Without that flexibility, says the director, the 45-day shoot could have easily doubled.

A seemingly simple scene, as when Elba treks up to the crest of a ridge to check for signs of civilization, must be negotiated with surgical precision. "We followed him from behind with a Steadicam, in deep snow," says Abu-Assad. "It was a windy day, so any kind of wrong move, you could end up down in the valley. Then we filmed 360 degrees around [Elba], to realize that wherever you look, there is nothing. And with no cuts and it had to be one take because of the pristine snow."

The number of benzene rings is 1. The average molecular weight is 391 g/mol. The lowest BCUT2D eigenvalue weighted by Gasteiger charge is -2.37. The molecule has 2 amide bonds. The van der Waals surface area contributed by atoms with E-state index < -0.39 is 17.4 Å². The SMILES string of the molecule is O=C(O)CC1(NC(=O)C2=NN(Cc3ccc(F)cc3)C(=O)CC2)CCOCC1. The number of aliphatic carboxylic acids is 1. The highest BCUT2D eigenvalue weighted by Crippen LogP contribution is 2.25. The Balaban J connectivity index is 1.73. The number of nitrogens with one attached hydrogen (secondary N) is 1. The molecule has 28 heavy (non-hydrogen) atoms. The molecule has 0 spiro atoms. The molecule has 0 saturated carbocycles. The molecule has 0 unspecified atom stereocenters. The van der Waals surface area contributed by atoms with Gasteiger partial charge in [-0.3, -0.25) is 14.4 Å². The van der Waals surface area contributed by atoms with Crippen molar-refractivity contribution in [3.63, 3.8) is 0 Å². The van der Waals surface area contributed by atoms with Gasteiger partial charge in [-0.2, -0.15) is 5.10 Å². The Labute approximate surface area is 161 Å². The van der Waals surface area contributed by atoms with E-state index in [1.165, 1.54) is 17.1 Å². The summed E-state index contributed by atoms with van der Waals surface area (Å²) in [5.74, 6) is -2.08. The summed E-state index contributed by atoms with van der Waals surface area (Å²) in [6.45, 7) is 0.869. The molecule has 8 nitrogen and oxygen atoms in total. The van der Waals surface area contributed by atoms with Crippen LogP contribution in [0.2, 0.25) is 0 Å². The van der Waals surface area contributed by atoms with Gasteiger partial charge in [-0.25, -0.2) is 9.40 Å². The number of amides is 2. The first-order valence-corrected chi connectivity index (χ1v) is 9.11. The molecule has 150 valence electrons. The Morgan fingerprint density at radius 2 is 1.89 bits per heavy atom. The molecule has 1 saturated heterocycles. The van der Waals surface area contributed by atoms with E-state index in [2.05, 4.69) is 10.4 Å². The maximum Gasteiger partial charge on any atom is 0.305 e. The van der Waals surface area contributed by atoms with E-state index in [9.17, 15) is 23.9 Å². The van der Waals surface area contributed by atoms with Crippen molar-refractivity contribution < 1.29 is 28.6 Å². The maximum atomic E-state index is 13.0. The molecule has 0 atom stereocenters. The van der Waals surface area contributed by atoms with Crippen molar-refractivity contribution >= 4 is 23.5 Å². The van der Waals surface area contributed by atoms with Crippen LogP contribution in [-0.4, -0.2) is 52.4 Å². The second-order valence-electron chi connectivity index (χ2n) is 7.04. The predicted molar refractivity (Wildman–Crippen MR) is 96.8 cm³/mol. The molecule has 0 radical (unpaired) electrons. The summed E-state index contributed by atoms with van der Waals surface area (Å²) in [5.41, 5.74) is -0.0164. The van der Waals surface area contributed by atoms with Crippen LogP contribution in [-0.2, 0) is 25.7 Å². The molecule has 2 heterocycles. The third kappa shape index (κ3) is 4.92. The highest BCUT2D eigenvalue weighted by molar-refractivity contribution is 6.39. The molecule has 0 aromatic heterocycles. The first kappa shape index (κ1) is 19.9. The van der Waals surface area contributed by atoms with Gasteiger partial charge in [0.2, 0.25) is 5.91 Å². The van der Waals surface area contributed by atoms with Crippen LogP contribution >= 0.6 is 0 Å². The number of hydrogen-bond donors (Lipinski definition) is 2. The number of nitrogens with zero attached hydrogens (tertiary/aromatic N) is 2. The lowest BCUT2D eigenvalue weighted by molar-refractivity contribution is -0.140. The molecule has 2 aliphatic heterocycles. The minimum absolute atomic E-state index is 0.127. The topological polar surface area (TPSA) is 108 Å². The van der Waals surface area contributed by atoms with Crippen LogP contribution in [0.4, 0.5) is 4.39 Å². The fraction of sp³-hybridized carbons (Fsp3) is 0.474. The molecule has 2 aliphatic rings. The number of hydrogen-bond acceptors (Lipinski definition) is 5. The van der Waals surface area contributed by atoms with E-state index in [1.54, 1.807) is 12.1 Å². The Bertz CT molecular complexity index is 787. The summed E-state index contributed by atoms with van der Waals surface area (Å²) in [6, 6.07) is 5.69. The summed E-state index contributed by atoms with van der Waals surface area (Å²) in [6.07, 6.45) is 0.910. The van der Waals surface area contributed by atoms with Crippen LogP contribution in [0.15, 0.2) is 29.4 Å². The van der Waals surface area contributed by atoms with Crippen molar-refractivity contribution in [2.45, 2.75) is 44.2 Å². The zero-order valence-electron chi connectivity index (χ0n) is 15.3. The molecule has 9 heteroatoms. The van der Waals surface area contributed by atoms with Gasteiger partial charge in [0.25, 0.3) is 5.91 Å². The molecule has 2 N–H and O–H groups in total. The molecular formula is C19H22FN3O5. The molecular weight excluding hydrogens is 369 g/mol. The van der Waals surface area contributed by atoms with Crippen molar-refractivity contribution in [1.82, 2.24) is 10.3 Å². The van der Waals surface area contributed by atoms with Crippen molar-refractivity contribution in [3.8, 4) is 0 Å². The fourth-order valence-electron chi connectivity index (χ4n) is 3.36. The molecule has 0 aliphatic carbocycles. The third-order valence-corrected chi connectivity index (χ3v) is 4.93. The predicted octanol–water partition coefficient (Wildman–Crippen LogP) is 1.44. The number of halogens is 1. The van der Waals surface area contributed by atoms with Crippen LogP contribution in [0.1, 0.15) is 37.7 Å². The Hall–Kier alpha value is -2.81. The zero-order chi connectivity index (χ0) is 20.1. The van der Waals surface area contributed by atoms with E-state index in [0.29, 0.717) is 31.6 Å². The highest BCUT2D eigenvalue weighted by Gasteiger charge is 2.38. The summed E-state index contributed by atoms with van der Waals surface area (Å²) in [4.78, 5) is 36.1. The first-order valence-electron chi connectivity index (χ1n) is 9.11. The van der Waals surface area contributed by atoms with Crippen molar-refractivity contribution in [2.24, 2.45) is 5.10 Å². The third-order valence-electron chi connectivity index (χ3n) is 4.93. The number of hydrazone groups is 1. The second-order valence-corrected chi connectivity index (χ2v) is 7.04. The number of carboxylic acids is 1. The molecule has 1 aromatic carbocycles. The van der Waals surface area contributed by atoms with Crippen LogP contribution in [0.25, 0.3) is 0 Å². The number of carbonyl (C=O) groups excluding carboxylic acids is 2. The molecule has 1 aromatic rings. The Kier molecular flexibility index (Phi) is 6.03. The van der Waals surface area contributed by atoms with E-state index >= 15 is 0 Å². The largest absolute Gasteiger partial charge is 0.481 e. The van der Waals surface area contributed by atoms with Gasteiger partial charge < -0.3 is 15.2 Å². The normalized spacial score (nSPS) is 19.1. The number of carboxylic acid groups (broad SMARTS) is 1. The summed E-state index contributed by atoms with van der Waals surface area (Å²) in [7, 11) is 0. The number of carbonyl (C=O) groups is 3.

Temperatures dipped as low as minus 38 degrees Celsius (minus 36.4 Fahrenheit). The elevation was such that some crew members fainted from the thin air, and the Alexa cameras they were using had to be kept on 24 hours a day because, as the director explains, "there was no guarantee that they would start if you turned them off.

"You are hungry, you are cold, so any decision you make as a director is a more honest decision than if you are sitting in a studio in a comfortable chair," says Abu-Assad. "Any mistake could be fatal. So you create a kind of brotherhood, so there is no hierarchy anymore."

Problem Solving

Directors discuss overcoming challenges and, in effect, making lemons into lemonade when circumstances are less than ideal.